Leslie Paisley is preparing exhibition mounts for several pieces for a large exhibition entitled "Revelations" which will open at the Honolulu Academy of Arts in September. The exhibit will bring to light objects from the collection that have never before been exhibited including some large modern pieces by Bill Cumming and Agnes Denes. Leslie recently received training from book conservator, Linda Ogden, during a 3-day workshop and from Linda's husband, Barclay Ogden, head of the conservation department at UC Berkeley, who conducted a 1-day seminar on Disaster Preparedness which was funded by the University of Hawai'i Library.
Wendy Bennett gave birth to a baby boy--Bud Bennett Coulson on July 3. While Wendy is on maternity leave, Downey Rugtiv is working in the paper lab, part time. Downey and her husband, Tony, have recently moved to Hawai'i and we feel fortunate to have her at PRCC.
Recent activities of Greg Thomas in the painting lab included the completion of grants which funded treatment of 4 easel paintings for the Maui Historical Society and the Hawaiian Historical Society. Funding was provided by the NEA, Hawaii's State Foundation on Culture and the Arts, as well as grants from local foundations. Greg is also treating 3 Jean Charlot paintings for the "Revelations" exhibit at the Honolulu Academy of Arts. A survey of selected paintings from the Bishop Museum's collection was completed in June.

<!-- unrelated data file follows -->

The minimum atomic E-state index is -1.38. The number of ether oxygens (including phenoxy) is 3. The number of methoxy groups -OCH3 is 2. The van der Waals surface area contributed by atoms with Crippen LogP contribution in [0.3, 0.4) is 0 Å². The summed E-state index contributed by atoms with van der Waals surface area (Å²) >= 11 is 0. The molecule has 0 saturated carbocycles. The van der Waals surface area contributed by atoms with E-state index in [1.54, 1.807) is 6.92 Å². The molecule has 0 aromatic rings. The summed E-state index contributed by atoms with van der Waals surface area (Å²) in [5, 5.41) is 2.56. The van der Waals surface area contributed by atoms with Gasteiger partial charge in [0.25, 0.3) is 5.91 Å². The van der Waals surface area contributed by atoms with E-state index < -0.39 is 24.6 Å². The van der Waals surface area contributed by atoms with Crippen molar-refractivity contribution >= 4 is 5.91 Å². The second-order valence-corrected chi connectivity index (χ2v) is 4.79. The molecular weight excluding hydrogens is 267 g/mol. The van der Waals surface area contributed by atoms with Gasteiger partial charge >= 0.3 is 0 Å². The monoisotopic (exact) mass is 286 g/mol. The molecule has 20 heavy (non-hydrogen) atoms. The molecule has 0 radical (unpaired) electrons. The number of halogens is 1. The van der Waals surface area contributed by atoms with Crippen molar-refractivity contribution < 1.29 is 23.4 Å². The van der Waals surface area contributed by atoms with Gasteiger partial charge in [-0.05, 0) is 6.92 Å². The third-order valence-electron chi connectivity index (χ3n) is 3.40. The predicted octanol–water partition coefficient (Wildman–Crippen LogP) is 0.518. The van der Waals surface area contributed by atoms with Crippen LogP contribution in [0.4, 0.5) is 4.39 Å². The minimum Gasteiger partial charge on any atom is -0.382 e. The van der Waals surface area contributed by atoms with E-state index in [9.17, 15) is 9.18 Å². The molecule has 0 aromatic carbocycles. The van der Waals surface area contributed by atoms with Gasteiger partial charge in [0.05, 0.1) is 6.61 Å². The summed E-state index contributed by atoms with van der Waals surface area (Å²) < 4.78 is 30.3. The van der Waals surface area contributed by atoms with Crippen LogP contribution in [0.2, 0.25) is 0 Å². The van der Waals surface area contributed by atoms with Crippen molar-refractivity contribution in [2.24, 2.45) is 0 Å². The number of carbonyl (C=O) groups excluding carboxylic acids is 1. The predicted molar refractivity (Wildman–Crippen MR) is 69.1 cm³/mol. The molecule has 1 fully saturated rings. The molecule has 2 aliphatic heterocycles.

Leslie Carlyle has been accepted at the Courtauld to research 19th century artist's techniques as part of a Ph.D. program. She is on a three year educational leave from her paintings conservation position at CCI.
This issue is Connie Mohrman's debut as one of the two Rocky Mountain Regional Reporters. Connie Mohrman, of Western Center for the Conservation of Fine Arts in Denver, is replacing Connie Wanke. Ms. Mohrman, who has recently joined the administrative staff of WCCFA, would appreciate hearing from area conservators with news to contribute. The Newsletter and editorial staff wishes to sincerely thank Connie Wanke for her years of active participation in the WAAC regional reporter network. Ms. Wanke has been reporting on the Rocky Mountain Region from the inception of the WAAC Newsletter in 1979.
The WAAC Regional Reporters are:
(listed North to South)
Oregon & Washington
Jack Thompson, Thompson Conservation Lab, 1417 N.W. Everett, Portland, OR 97209, (503) 248-0046.
Salt Lake Region
Sharon Odekirk, Museum of Church History and Art, 45 North West Temple Street, Salt Lake City, UT 84105, (801) 531-2310.
Jeanne Brako, RMRCC, University of Denver, 2420 South University Blvd., Denver, CO 80208, (303) 733-2712.
Connie Mohrman, WCCFA, 1225 Santa Fe Drive, Denver, CO 80204, (303) 573-1973.
James Alkons, 1930 N Street, Sacramento, CA 95814 (916) 444- 3719.
San Francisco Bay
Anita Gail Noennig, Daedalus, 6020 Adeline St., Oakland, CA 94608, (415) 658-4566.
Judith Ann Reiniets, 2936-B Lyon St., San Francisco, CA 94123, (415) 931-5346.
Greater Los Angeles
Catherine McLean, Conservation Center, LACMA, 5905 Wilshire Blvd, Los Angeles, CA 90036, (213) 857-6169.
Glenn Wharton, Private Conservator, 549 Hot Springs Rd., Santa Barbara, CA 93108, (805) 969-4067 or (213) 451-4067.
Gary Wade Alden, BAAC, P.O. Box 3755, San Diego, CA 92103, (619) 236-9702.
Gloria Fraser Giffords, 2859 N. Soldier Trail, Tucson, AZ 85749, (602) 749-4070.
Leslie Hill Paisley, PRCC, Bishop Museum, P.O. Box 19000-A, Honolulu, HI, 96817, (808) 847-3511.
(Next month, look for listing West to East.)